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I have a Goodman furnace and it has been giving me trouble. I have recently changed the pressure switch and ignitor, The thermostat just flashes and clicks but nothing happens!!! What should I do next?

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  • D. Floyd Kolb
    D. Floyd Kolb May 11, 2010

    There are a couple of things that you could check yet. If this has a PVC vent, is there water built up in the vent pipe? If it is not PVC, is there a dead bird mouse or some other obstruction in the vent pipe that would stop or slow down the air flow? Also, I have seen blowers that come apart inside, or do not run to full RPM which causes a reduction in the air flow. The pressure switch today are vey sensitive to ANY reduction in air flow and will not let the furnace light or even be bouncing it on and off because of vent air flow issues. Good Luck and hopefully this will help you figure this out.

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You should have a contro Go to the W terminal on the board and check for voltage with tstat on. There should a light that blinks on the board. The number of times it blinks tell you the problem. check this and let me know. Rus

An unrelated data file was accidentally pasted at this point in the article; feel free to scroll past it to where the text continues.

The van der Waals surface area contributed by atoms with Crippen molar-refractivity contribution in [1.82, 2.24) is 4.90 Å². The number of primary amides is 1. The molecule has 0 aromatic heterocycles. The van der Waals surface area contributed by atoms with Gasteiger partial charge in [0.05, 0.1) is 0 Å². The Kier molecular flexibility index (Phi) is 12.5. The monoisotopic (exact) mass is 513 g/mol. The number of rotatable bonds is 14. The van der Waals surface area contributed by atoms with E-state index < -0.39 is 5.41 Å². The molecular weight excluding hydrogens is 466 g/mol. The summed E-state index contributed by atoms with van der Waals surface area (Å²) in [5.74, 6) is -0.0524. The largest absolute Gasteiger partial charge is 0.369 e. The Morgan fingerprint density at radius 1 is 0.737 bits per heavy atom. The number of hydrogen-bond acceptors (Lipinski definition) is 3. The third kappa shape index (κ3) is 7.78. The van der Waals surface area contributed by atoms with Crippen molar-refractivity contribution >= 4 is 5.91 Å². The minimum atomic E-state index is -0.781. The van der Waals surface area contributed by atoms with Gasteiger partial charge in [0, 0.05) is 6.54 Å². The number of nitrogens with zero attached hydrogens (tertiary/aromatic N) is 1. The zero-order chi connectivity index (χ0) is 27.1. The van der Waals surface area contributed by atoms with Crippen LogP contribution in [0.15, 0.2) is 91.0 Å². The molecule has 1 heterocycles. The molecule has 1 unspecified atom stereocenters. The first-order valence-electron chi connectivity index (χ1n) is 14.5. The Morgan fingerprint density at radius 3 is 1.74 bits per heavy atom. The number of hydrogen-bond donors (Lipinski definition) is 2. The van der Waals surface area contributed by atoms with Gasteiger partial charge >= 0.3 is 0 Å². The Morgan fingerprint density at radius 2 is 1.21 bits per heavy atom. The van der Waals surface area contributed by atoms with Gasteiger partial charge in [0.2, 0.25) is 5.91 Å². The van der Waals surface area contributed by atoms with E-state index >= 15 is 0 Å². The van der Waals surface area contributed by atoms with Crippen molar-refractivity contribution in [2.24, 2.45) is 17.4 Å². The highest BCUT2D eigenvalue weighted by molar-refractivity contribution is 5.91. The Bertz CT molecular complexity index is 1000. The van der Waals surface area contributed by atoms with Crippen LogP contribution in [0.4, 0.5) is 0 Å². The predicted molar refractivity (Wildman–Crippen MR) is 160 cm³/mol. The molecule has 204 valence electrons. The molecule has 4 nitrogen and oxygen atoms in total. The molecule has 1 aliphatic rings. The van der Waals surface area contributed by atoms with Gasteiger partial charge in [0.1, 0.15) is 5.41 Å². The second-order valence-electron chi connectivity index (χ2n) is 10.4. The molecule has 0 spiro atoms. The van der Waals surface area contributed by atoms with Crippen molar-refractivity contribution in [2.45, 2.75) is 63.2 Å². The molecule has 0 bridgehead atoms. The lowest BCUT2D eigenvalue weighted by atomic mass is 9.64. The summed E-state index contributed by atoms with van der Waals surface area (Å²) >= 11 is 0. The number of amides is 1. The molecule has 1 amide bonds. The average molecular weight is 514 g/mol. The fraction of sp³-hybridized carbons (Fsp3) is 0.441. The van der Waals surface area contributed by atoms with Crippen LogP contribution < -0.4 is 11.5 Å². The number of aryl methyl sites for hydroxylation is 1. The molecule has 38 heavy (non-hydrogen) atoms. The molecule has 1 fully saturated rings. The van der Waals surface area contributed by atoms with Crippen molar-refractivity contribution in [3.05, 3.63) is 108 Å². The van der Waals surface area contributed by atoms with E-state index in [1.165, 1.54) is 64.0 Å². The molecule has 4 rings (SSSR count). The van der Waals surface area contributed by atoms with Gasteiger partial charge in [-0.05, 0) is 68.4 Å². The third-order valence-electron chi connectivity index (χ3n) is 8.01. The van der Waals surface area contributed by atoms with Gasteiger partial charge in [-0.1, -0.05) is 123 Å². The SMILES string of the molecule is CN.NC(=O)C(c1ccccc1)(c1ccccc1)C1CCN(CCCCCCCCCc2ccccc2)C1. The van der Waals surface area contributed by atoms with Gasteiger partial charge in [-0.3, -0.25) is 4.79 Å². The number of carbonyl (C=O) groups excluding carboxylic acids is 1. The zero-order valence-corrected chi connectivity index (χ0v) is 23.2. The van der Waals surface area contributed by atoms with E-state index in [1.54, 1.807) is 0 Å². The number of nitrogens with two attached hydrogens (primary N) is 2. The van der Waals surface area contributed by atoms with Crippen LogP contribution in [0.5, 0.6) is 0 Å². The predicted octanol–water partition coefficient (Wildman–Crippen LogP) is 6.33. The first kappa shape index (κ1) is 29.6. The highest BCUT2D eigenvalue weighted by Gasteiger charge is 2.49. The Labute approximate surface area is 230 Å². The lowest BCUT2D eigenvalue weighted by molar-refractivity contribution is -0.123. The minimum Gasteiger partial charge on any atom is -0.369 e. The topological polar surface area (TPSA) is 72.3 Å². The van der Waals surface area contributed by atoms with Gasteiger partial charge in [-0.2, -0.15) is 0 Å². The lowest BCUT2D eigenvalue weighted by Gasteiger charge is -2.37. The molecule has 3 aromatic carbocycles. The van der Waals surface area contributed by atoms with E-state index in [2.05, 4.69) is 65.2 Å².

Posted on Nov 19, 2009

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I have a goodman furnace GMP100-4 REV B..about a year ago it was not working. The fan would start but it would not ignite. We found out we need a new ignitor and it was a good quick easy fix. Now a ye


Any light flashin on the control board? If not then look for a small fuse blown on the board. See lights a flashing count them flashes

A sampling of various failure codes on a furnace:

Read one LED flash that stays on continuously to mean your furnace has no signal coming from the thermostat and will not operate. Turn the power off and check the thermostat for improper settings or connections.